Persona 5 released in the West last week to rave reviews from critics and instantly shot to the top of the UK sales chart. While it would be foolish to expect Persona 5 to be selling like Call of Duty, or even Final Fantasy XV, early sales figures are very positive and point to the game being the best selling entry in the franchise so far. Persona 5, unlike its predecessors, is launching on the most popular and relevant video game console in the world, and it’s got the critical backup and strong word of mouth necessary to be the breakout hit that the series so richly deserves. But beyond all that, the potential success of Persona 5 could be just the shot in the arm that the Japanese role playing game genre really needs.
The game features an eye-popping visual style that has received almost unanimous critical praise, and looks utterly unique when held up in comparison to other Japanese role playing games. The game visually pulsates with a sense of style unlike practically anything else on the market. The menus and transitional screens exhude more personality than entire games – so much so that they inspired a series of amusing memes on the Internet last week – while the soundtrack made up from a fusion of bizarrely eclectic musical styles seems purpose built to get stuck in your head for days. The battle system has been streamlined and refined, taking much of the busy work and trial and error away from the player, while still providing a satisfying challenge. Persona 5 is a JRPG that’s genuinely slick and cool, and in a world in which the Final Fantasy series has devolved into a Japanese boy band driving around in a car for forty hours completing fetch quests, that’s something that every fan of Japanese role playing games should be celebrating.
But Persona 5 isn’t all style over substance. This is a hundred hour adventure featuring dozens of unique and memorable characters, touching on subjects as varied as bullying, sexual assault, murder, the nature of justice, hacktivism groups, the influence of social media, and slavery. The overarching story of the game is compelling right from the word go, presented as a series of flashbacks being told by the unnamed protagonist after his arrest. He’s part of a group known as the Phantom Thieves, that for unknown reasons have been blessed with the ability to enter the subconscious of other people in order to steal their twisted desires. One day you’ll be living the life of a normal teenager; hanging out with friends, working a part time job, studying for exams, or playing video games. The next you’ll be breaking into the mind of a teacher who sexually abuses students so you can remove the evil from within his heart and attempt to force him into confessing his crimes. Also there’s a talking cat.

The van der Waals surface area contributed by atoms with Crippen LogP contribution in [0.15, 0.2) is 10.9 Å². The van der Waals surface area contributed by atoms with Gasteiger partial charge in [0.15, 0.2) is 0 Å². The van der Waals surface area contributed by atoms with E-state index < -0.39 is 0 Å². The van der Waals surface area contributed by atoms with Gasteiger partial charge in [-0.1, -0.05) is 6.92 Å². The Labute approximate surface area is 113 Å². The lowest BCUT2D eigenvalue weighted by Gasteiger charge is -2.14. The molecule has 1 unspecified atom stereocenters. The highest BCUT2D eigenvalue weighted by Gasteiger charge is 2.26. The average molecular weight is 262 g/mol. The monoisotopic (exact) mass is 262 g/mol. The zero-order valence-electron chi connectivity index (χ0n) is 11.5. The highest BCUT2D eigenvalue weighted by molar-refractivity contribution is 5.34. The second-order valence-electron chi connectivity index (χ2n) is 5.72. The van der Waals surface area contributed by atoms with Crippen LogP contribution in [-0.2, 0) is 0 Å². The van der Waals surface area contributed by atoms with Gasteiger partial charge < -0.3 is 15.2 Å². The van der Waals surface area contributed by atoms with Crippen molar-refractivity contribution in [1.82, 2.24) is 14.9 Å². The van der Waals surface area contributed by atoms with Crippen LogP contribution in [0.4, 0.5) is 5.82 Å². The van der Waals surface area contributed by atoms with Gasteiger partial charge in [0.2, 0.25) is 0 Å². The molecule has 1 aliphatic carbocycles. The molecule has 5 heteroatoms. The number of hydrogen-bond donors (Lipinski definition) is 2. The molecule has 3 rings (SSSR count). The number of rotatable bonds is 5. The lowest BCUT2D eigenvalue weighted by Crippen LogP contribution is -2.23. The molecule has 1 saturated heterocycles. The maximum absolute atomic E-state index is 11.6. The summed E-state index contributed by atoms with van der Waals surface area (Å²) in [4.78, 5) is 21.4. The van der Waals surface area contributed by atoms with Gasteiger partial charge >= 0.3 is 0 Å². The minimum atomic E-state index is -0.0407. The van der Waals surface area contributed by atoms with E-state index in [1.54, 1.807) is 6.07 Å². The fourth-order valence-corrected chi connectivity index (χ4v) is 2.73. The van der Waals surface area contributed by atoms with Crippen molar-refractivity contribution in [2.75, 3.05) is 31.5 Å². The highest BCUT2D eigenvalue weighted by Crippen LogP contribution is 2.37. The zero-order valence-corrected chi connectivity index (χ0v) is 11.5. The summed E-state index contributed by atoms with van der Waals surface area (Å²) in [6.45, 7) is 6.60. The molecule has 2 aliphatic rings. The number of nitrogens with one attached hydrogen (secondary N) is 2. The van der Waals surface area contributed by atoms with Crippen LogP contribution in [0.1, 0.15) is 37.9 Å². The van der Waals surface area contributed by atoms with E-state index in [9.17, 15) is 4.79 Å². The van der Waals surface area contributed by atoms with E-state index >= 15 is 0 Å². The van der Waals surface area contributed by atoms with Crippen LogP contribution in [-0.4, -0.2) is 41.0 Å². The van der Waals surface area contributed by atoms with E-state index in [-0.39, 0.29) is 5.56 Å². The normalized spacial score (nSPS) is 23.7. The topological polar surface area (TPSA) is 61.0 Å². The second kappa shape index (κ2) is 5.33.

The characters are well written and acted, and the storylines connected to each of the various friends you’ll acquire throughout the game give you a reason to care about NPCs that would give you little more than two lines of dialogue and a fetch quest to complete in many other games. The dungeons are villain specific, each taking the form of an elaborate heist that the Phantom Thieves must undertake, featuring puzzles to solve, unexpected gameplay changes, and some superb boss fights. Variety ensures that the game never becomes a seemingly endless grind of slaughtering enemies for experience points, and the finely tuned battle system gives the player an opportunity to systematically take apart enemy groups by targeting their specific weaknesses if you think about what you’re doing.
For a genre that is often seen as oppressively stuffy and too reliant on character tropes and recurring themes, Persona 5 is a breath of fresh air; at once steadfastly proud to stick to it’s traditional JRPG roots, while simultaneously unafraid to throw the rule book out of the window in service of a more palatable experience for genre newcomers and mainstays alike. Persona 5 won’t recreate the success of Final Fantasy VII in terms of influence, or how that game was one of the primary reasons that PlayStation became the number one brand in gaming. Nothing will. But with Japanese role playing games having found themselves in a seemingly inescapable doldrums for the last decade and a half, it’s perhaps the most important game for the genre since then. With Final Fantasy jumping from one reinvention to the next while failing to address any of the recurring problems holding the series back, the stage is set for a new contender to set the standard for what the genre can be going forward. If there’s any justice in the world, it’ll be Persona 5.